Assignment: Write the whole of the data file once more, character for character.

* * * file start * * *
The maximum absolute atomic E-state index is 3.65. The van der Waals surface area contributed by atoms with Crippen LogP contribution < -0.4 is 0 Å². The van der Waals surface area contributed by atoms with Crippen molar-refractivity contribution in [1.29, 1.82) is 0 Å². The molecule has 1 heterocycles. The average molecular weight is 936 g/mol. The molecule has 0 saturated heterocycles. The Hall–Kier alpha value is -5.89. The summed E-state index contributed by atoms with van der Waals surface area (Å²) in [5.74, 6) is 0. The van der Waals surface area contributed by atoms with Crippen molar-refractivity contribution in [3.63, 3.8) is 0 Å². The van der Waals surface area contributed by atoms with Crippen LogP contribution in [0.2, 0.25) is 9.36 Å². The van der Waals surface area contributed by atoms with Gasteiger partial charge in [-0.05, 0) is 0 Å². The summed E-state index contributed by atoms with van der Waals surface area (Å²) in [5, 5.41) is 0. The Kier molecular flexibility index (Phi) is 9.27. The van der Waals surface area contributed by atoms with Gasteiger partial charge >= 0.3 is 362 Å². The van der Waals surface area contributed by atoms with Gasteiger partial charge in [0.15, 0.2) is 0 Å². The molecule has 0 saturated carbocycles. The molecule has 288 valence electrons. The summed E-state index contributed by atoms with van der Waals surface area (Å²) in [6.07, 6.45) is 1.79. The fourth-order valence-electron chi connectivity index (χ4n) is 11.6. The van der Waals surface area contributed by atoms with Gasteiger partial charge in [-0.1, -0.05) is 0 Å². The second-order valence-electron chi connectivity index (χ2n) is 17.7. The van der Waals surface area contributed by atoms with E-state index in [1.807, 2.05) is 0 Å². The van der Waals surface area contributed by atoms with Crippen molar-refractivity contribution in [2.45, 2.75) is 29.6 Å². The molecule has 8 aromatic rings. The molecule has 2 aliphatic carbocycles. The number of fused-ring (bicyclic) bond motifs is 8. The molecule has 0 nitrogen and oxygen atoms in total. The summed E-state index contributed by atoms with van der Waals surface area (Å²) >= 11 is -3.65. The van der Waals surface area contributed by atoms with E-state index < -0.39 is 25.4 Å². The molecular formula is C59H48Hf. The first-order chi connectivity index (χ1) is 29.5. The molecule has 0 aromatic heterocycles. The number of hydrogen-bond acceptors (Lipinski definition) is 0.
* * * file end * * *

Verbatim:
The maximum absolute atomic E-state index is 3.65. The van der Waals surface area contributed by atoms with Crippen LogP contribution < -0.4 is 0 Å². The van der Waals surface area contributed by atoms with Crippen molar-refractivity contribution in [1.29, 1.82) is 0 Å². The molecule has 1 heterocycles. The average molecular weight is 936 g/mol. The molecule has 0 saturated heterocycles. The Hall–Kier alpha value is -5.89. The summed E-state index contributed by atoms with van der Waals surface area (Å²) in [5.74, 6) is 0. The van der Waals surface area contributed by atoms with Crippen molar-refractivity contribution in [3.63, 3.8) is 0 Å². The van der Waals surface area contributed by atoms with Crippen LogP contribution in [0.2, 0.25) is 9.36 Å². The van der Waals surface area contributed by atoms with Gasteiger partial charge in [-0.05, 0) is 0 Å². The summed E-state index contributed by atoms with van der Waals surface area (Å²) in [5, 5.41) is 0. The Kier molecular flexibility index (Phi) is 9.27. The van der Waals surface area contributed by atoms with Gasteiger partial charge >= 0.3 is 362 Å². The van der Waals surface area contributed by atoms with Gasteiger partial charge in [0.15, 0.2) is 0 Å². The molecule has 0 saturated carbocycles. The molecule has 288 valence electrons. The summed E-state index contributed by atoms with van der Waals surface area (Å²) in [6.07, 6.45) is 1.79. The fourth-order valence-electron chi connectivity index (χ4n) is 11.6. The van der Waals surface area contributed by atoms with Gasteiger partial charge in [-0.1, -0.05) is 0 Å². The second-order valence-electron chi connectivity index (χ2n) is 17.7. The van der Waals surface area contributed by atoms with E-state index in [1.807, 2.05) is 0 Å². The van der Waals surface area contributed by atoms with Crippen molar-refractivity contribution in [2.45, 2.75) is 29.6 Å². The molecule has 8 aromatic rings. The molecule has 2 aliphatic carbocycles. The number of fused-ring (bicyclic) bond motifs is 8. The molecule has 0 nitrogen and oxygen atoms in total. The summed E-state index contributed by atoms with van der Waals surface area (Å²) >= 11 is -3.65. The van der Waals surface area contributed by atoms with E-state index < -0.39 is 25.4 Å². The molecular formula is C59H48Hf. The first-order chi connectivity index (χ1) is 29.5. The molecule has 0 aromatic heterocycles. The number of hydrogen-bond acceptors (Lipinski definition) is 0.